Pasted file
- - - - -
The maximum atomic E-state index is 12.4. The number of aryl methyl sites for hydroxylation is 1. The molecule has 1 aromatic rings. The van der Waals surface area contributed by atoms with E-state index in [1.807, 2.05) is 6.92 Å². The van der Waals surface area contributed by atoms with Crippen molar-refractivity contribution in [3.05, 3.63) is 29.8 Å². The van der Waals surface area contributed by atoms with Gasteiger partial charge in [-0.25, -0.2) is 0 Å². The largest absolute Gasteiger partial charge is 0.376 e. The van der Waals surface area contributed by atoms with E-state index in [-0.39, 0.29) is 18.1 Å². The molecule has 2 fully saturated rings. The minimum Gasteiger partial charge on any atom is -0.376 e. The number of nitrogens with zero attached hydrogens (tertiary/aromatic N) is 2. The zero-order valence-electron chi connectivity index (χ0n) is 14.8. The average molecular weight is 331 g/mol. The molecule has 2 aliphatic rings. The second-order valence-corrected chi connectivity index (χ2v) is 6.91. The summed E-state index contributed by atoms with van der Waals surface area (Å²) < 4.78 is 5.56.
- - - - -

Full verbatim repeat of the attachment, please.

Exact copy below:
The maximum atomic E-state index is 12.4. The number of aryl methyl sites for hydroxylation is 1. The molecule has 1 aromatic rings. The van der Waals surface area contributed by atoms with E-state index in [1.807, 2.05) is 6.92 Å². The van der Waals surface area contributed by atoms with Crippen molar-refractivity contribution in [3.05, 3.63) is 29.8 Å². The van der Waals surface area contributed by atoms with Gasteiger partial charge in [-0.25, -0.2) is 0 Å². The largest absolute Gasteiger partial charge is 0.376 e. The van der Waals surface area contributed by atoms with E-state index in [-0.39, 0.29) is 18.1 Å². The molecule has 2 fully saturated rings. The minimum Gasteiger partial charge on any atom is -0.376 e. The number of nitrogens with zero attached hydrogens (tertiary/aromatic N) is 2. The zero-order valence-electron chi connectivity index (χ0n) is 14.8. The average molecular weight is 331 g/mol. The molecule has 2 aliphatic rings. The second-order valence-corrected chi connectivity index (χ2v) is 6.91. The summed E-state index contributed by atoms with van der Waals surface area (Å²) < 4.78 is 5.56.